5 June, 2021

What is Telecommunications Engineering?Telecommunications engineering is a type of engineering focused on designing and optimizing systems and components for communication. While telecommunications and radio frequency (RF) engineers are among the careers most commonly associated with this discipline, a range of engineering backgrounds — including systems, electronics and electrical engineers — are involved in designing and optimizing communications infrastructure.

Multiple areas within the telecommunications industry are poised for considerable growth over the next several years. For example, the telecommunications engineering services market is expected to increase at a 9.8% CAGR through 2022. The cloud engineering market is also expected to grow significantly at 22% through 2023, leading to significant changes in how data is transferred and stored.

As several trends converge, including growth in telecommunications and cloud services, dramatic increases in data volumes, and significant shifts in how networks are designed, cloud and telecommunications engineering will play a central role in shaping the infrastructure of the modern world.

Interested in solving some of the most pressing telecommunications challenges in the world? We’d love to talk with you about how our online M.S. in Electrical Engineering can help.

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The Evolution of Communications

Several key trends have contributed to dramatic growth across the telecommunications sector and have created new challenges related to network design and optimization for engineers to solve.

The amount of information shared worldwide has grown at an incredible pace, and industry observers don’t see that slowing down. For example, Cisco’s 2019 Annual Internet Report projects the number of networked devices worldwide to grow more than 59% between 2018 and 2023 due to increases in both the number of people with internet access as well as growth in machine-to-machine communications.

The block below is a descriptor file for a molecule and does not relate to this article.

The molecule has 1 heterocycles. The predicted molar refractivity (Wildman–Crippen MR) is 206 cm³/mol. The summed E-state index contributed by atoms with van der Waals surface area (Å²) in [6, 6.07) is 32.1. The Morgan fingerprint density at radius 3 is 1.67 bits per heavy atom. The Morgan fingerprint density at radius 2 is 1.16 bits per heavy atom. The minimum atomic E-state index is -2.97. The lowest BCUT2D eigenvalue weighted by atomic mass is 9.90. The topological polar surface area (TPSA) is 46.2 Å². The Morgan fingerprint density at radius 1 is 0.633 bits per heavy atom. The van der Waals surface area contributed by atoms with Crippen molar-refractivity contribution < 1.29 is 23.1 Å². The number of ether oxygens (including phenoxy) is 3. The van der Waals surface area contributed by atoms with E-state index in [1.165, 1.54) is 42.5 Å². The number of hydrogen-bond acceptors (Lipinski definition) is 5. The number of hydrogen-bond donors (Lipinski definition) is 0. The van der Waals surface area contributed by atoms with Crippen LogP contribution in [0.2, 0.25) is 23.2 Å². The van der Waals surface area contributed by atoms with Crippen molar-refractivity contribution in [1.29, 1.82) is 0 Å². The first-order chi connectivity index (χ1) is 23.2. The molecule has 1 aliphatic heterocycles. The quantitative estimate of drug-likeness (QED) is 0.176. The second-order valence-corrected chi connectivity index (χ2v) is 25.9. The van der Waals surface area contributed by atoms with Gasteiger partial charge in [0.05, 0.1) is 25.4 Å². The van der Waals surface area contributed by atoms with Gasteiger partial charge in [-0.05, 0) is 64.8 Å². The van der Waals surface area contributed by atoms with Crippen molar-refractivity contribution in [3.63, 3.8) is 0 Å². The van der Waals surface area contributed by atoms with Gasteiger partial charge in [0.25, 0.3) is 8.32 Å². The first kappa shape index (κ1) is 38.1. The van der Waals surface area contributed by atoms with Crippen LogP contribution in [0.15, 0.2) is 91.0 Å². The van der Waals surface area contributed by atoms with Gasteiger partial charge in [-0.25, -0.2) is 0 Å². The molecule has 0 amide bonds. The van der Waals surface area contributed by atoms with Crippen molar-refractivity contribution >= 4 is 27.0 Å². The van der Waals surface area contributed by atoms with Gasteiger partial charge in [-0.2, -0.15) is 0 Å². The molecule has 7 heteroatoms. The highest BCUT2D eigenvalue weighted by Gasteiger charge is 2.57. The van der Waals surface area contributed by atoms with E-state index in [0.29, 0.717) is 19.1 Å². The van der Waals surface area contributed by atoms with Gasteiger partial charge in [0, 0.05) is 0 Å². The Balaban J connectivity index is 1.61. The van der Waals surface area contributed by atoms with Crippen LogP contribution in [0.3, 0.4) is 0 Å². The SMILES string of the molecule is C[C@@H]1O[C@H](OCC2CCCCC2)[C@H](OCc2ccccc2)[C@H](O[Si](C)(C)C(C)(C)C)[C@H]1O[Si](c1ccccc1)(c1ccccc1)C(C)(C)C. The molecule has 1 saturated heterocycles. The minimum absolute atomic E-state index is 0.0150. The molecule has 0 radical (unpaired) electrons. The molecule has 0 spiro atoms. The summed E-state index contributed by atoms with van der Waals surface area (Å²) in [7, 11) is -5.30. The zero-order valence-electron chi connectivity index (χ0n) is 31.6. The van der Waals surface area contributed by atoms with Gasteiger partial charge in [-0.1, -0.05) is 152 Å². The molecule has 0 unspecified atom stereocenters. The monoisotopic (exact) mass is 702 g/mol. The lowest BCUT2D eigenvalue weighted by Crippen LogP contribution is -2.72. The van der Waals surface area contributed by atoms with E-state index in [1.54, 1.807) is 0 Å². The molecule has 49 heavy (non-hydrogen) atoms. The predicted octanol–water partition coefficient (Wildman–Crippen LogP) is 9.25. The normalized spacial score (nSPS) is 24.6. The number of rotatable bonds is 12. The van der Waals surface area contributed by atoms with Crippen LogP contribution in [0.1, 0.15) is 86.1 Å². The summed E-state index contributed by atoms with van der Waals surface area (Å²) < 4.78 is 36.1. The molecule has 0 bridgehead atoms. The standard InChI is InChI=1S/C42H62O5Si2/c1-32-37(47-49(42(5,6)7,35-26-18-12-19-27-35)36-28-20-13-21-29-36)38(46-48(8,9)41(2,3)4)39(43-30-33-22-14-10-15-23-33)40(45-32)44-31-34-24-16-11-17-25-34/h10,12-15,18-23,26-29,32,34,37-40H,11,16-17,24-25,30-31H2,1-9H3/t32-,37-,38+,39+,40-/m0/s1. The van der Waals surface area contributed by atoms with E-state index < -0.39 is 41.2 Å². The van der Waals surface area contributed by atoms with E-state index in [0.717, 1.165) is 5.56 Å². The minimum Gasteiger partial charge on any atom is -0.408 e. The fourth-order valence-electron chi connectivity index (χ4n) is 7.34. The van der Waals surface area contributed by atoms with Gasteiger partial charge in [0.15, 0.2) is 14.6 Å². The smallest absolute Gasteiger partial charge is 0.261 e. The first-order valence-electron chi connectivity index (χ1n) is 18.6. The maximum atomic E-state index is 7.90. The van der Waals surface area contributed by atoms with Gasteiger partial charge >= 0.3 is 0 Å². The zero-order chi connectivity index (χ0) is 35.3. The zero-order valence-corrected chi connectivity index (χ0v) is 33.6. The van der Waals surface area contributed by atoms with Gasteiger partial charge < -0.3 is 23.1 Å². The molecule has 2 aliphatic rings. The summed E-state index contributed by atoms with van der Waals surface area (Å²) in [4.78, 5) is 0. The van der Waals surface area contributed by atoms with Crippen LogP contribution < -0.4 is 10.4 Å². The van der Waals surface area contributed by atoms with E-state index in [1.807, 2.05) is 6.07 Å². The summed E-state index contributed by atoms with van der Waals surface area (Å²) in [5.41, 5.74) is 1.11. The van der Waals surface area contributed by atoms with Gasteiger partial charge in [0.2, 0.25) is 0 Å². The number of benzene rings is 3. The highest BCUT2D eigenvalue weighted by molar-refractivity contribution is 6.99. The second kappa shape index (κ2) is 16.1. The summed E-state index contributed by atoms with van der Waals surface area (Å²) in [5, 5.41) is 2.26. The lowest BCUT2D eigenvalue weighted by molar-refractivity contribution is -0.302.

In addition to the number of connected devices, the type of data people and organizations transfer on a regular basis has changed dramatically. With increases in video resolutions and new media formats like virtual reality, the amount of data created and transferred is expanding at an exponential pace. Alongside that growth, the hardware, networks and other infrastructure we use to transmit information continues to evolve.

Cellular providers in the U.S. have started making plans for 5G, and the next generation of wireless communications has already started rolling out in countries like South Korea. While 5G is still in its early stages, initial benchmark testing shows average download speeds exceeding 250 Mbps, drastically outperforming existing networks — even the fastest cellular networks in 2019 only averaged about 53 Mbps.

When looking at the entire digital universe, there is increasing complexity that stems from both growth in data volume and variety, and shifts in how networks are structured. Technology research firm IDC expects that the amount of data worldwide will grow from 33 zettabytes in 2018 to 175 zettabytes in 2025.

Alongside this growth is a shift in how and where data is stored. By 2025, it is likely that more information will be stored by cloud providers than in traditional data centers. Ultimately, this means that organizations will have to figure out not only how to build networks capable of transmitting far more data, but how to do it efficiently over greater distances while maintaining high uptime, data security and reliability.

Telecommunications Engineer Career Overview

Telecommunications engineers design and optimize networks used for transferring data, including those used for video, voice and other data.